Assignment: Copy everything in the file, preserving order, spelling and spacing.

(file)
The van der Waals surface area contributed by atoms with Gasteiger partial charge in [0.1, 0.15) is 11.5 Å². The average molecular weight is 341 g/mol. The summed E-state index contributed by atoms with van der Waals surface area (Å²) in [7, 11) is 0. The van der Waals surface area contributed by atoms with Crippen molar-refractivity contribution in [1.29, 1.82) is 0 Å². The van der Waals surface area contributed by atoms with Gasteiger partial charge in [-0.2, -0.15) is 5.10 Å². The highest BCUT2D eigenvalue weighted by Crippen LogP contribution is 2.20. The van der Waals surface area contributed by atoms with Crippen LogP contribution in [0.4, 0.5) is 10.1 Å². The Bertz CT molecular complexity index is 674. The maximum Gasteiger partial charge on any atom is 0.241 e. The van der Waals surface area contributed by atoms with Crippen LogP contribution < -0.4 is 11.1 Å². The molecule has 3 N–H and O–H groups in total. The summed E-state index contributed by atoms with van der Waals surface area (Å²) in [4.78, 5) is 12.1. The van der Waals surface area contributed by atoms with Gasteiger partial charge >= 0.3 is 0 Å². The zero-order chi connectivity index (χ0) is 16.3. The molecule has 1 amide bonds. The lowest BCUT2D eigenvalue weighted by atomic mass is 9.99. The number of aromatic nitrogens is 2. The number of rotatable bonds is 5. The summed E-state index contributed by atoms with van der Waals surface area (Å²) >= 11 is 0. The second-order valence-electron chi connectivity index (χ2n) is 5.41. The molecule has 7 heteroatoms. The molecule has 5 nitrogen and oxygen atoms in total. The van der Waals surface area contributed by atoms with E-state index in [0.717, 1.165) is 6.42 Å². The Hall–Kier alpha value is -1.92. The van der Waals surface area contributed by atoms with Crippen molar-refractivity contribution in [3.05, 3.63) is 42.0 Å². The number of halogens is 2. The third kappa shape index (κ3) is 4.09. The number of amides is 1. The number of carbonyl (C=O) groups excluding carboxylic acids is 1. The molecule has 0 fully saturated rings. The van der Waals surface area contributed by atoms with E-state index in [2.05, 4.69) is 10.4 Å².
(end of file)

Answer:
The van der Waals surface area contributed by atoms with Gasteiger partial charge in [0.1, 0.15) is 11.5 Å². The average molecular weight is 341 g/mol. The summed E-state index contributed by atoms with van der Waals surface area (Å²) in [7, 11) is 0. The van der Waals surface area contributed by atoms with Crippen molar-refractivity contribution in [1.29, 1.82) is 0 Å². The van der Waals surface area contributed by atoms with Gasteiger partial charge in [-0.2, -0.15) is 5.10 Å². The highest BCUT2D eigenvalue weighted by Crippen LogP contribution is 2.20. The van der Waals surface area contributed by atoms with Crippen LogP contribution in [0.4, 0.5) is 10.1 Å². The Bertz CT molecular complexity index is 674. The maximum Gasteiger partial charge on any atom is 0.241 e. The van der Waals surface area contributed by atoms with Crippen LogP contribution < -0.4 is 11.1 Å². The molecule has 3 N–H and O–H groups in total. The summed E-state index contributed by atoms with van der Waals surface area (Å²) in [4.78, 5) is 12.1. The van der Waals surface area contributed by atoms with Gasteiger partial charge >= 0.3 is 0 Å². The zero-order chi connectivity index (χ0) is 16.3. The molecule has 1 amide bonds. The lowest BCUT2D eigenvalue weighted by atomic mass is 9.99. The number of aromatic nitrogens is 2. The number of rotatable bonds is 5. The summed E-state index contributed by atoms with van der Waals surface area (Å²) >= 11 is 0. The second-order valence-electron chi connectivity index (χ2n) is 5.41. The molecule has 7 heteroatoms. The molecule has 5 nitrogen and oxygen atoms in total. The van der Waals surface area contributed by atoms with E-state index in [0.717, 1.165) is 6.42 Å². The Hall–Kier alpha value is -1.92. The van der Waals surface area contributed by atoms with Crippen molar-refractivity contribution in [3.05, 3.63) is 42.0 Å². The number of halogens is 2. The third kappa shape index (κ3) is 4.09. The number of amides is 1. The number of carbonyl (C=O) groups excluding carboxylic acids is 1. The molecule has 0 fully saturated rings. The van der Waals surface area contributed by atoms with E-state index in [2.05, 4.69) is 10.4 Å².